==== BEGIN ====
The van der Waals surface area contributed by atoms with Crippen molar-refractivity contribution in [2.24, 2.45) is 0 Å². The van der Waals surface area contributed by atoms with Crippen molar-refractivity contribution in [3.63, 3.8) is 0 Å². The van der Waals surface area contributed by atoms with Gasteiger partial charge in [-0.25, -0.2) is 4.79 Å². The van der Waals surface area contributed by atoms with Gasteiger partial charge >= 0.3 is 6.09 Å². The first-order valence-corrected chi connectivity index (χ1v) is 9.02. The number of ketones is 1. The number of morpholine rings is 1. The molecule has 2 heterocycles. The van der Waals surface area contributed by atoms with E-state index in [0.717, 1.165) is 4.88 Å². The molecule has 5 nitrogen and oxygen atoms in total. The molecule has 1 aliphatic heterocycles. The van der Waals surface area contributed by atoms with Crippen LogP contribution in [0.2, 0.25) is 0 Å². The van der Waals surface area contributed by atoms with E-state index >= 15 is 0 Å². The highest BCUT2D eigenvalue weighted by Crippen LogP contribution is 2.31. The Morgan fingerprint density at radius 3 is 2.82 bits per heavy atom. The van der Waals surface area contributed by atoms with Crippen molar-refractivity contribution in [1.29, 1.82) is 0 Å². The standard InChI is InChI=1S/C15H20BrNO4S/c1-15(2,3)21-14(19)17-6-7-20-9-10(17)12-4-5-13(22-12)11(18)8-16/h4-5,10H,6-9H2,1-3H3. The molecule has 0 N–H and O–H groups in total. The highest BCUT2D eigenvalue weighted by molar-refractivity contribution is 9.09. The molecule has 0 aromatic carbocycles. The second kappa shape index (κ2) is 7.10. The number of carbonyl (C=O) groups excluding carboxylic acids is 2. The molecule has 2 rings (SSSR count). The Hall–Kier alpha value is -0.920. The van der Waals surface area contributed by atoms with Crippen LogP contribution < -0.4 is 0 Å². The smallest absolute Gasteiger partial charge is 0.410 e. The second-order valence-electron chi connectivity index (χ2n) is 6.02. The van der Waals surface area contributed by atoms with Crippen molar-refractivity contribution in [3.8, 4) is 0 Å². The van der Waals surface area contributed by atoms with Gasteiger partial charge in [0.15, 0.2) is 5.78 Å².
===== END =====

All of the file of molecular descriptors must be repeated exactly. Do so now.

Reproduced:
The van der Waals surface area contributed by atoms with Crippen molar-refractivity contribution in [2.24, 2.45) is 0 Å². The van der Waals surface area contributed by atoms with Crippen molar-refractivity contribution in [3.63, 3.8) is 0 Å². The van der Waals surface area contributed by atoms with Gasteiger partial charge in [-0.25, -0.2) is 4.79 Å². The van der Waals surface area contributed by atoms with Gasteiger partial charge >= 0.3 is 6.09 Å². The first-order valence-corrected chi connectivity index (χ1v) is 9.02. The number of ketones is 1. The number of morpholine rings is 1. The molecule has 2 heterocycles. The van der Waals surface area contributed by atoms with E-state index in [0.717, 1.165) is 4.88 Å². The molecule has 5 nitrogen and oxygen atoms in total. The molecule has 1 aliphatic heterocycles. The van der Waals surface area contributed by atoms with Crippen LogP contribution in [0.2, 0.25) is 0 Å². The van der Waals surface area contributed by atoms with E-state index >= 15 is 0 Å². The highest BCUT2D eigenvalue weighted by Crippen LogP contribution is 2.31. The Morgan fingerprint density at radius 3 is 2.82 bits per heavy atom. The van der Waals surface area contributed by atoms with Crippen molar-refractivity contribution in [1.29, 1.82) is 0 Å². The standard InChI is InChI=1S/C15H20BrNO4S/c1-15(2,3)21-14(19)17-6-7-20-9-10(17)12-4-5-13(22-12)11(18)8-16/h4-5,10H,6-9H2,1-3H3. The molecule has 0 N–H and O–H groups in total. The highest BCUT2D eigenvalue weighted by molar-refractivity contribution is 9.09. The molecule has 0 aromatic carbocycles. The second kappa shape index (κ2) is 7.10. The number of carbonyl (C=O) groups excluding carboxylic acids is 2. The molecule has 2 rings (SSSR count). The Hall–Kier alpha value is -0.920. The van der Waals surface area contributed by atoms with Crippen LogP contribution < -0.4 is 0 Å². The smallest absolute Gasteiger partial charge is 0.410 e. The second-order valence-electron chi connectivity index (χ2n) is 6.02. The van der Waals surface area contributed by atoms with Crippen molar-refractivity contribution in [3.8, 4) is 0 Å². The van der Waals surface area contributed by atoms with Gasteiger partial charge in [0.15, 0.2) is 5.78 Å².